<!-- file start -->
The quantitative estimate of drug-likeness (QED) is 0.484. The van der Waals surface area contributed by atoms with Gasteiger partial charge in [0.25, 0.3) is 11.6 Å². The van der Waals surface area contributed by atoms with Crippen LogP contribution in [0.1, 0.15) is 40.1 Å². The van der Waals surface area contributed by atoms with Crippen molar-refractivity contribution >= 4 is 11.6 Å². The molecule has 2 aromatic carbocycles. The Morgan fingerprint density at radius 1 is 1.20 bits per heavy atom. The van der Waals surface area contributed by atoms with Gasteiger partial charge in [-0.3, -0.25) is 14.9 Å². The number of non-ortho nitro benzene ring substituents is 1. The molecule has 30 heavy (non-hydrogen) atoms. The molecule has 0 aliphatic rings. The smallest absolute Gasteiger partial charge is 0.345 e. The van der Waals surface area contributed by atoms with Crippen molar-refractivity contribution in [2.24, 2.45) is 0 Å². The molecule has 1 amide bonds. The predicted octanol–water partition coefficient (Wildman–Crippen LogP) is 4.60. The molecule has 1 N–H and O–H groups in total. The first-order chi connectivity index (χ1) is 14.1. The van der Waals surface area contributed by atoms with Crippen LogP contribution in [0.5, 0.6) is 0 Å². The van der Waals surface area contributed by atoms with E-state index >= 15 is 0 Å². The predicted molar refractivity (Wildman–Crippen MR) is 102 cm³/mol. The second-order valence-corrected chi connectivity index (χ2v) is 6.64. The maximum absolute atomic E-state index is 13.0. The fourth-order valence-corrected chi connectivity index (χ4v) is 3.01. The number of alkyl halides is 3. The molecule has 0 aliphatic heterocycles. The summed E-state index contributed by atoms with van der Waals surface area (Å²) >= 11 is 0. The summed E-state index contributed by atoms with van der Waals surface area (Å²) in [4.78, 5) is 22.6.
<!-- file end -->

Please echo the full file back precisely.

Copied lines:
The quantitative estimate of drug-likeness (QED) is 0.484. The van der Waals surface area contributed by atoms with Gasteiger partial charge in [0.25, 0.3) is 11.6 Å². The van der Waals surface area contributed by atoms with Crippen LogP contribution in [0.1, 0.15) is 40.1 Å². The van der Waals surface area contributed by atoms with Crippen molar-refractivity contribution >= 4 is 11.6 Å². The molecule has 2 aromatic carbocycles. The Morgan fingerprint density at radius 1 is 1.20 bits per heavy atom. The van der Waals surface area contributed by atoms with Gasteiger partial charge in [-0.3, -0.25) is 14.9 Å². The number of non-ortho nitro benzene ring substituents is 1. The molecule has 30 heavy (non-hydrogen) atoms. The molecule has 0 aliphatic rings. The smallest absolute Gasteiger partial charge is 0.345 e. The van der Waals surface area contributed by atoms with Crippen molar-refractivity contribution in [2.24, 2.45) is 0 Å². The molecule has 1 amide bonds. The predicted octanol–water partition coefficient (Wildman–Crippen LogP) is 4.60. The molecule has 1 N–H and O–H groups in total. The first-order chi connectivity index (χ1) is 14.1. The van der Waals surface area contributed by atoms with Crippen LogP contribution in [0.5, 0.6) is 0 Å². The van der Waals surface area contributed by atoms with E-state index >= 15 is 0 Å². The predicted molar refractivity (Wildman–Crippen MR) is 102 cm³/mol. The second-order valence-corrected chi connectivity index (χ2v) is 6.64. The maximum absolute atomic E-state index is 13.0. The fourth-order valence-corrected chi connectivity index (χ4v) is 3.01. The number of alkyl halides is 3. The molecule has 0 aliphatic heterocycles. The summed E-state index contributed by atoms with van der Waals surface area (Å²) >= 11 is 0. The summed E-state index contributed by atoms with van der Waals surface area (Å²) in [4.78, 5) is 22.6.